We’re in the thick of the pre-Christmas indoor gig season, and this time at the Manchester Arena, it was the Stereophonics’ turn on the second night of their 10-date tour following the release of their latest album Keep The Village Alive.
21 times the size of the village they formed in, the Manchester Arena demands a setlist that covers a lot of years. For bands like Stereophonics, it is vital to combine current with previous in terms of selecting the right amount of songs to be able to pass their night off as a success. I Wanna Get Lost With You and Ce La Vie kick off the night, they’re received well, the best new ones of the night.
They may not top the rankings for the best live band I’ve seen, or the best blow-away performance that I’ve had before, but Kelly Jones certainly nails an almost perfect recreation of their studio material. Pick A Park That’s New and Have A Nice Day are the highlights of the first half of the gig. To confetti, they please a packed Manchester Arena, the scale of which is only recognised when you go through the wrong entrance to the standing area and have to clamber down seating to get to the floor.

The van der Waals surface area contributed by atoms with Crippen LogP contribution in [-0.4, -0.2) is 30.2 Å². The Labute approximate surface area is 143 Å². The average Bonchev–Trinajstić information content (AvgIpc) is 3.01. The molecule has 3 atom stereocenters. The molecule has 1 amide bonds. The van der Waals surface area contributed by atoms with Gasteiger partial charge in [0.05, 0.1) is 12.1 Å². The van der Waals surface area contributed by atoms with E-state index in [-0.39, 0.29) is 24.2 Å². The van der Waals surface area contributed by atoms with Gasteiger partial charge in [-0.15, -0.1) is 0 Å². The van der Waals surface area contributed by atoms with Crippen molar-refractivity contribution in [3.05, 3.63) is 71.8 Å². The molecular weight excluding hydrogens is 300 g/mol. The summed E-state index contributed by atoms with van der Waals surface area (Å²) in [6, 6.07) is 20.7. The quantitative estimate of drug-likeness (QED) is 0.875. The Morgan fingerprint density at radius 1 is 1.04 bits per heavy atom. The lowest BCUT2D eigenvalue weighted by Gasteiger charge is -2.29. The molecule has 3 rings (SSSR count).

Their famous cover, Handbags and Gladrags is a highlight, as expected. The stage crew are as well-choreographed too, Jones moves from piano to microphone frequently and his and the band’s best performance on the former is the new Sunny which although juxtaposes the wet and wild December night it is in Manchester, it sits well in the indoor venue. Staggeringly, their best, Local Boy In The Photograph, completes a 22-song set before a 4-song encore. Certainly money well spent in that department. Maybe Tomorrow and Dakota finalise a night that fulfilled mediocre expectations but not much more.
For me, they couldn’t quite provide enough to mobilise the couples at the side, or scale down the huge venue to an intimate one like other bands have done. Perhaps the best dates were the two warm-ups in Liverpool and Nottingham. They play a huge gig in Cardiff next year, they’ll need to rediscover energy and turn up the rock of the pop-rock, the genre of which they are the stalwarts.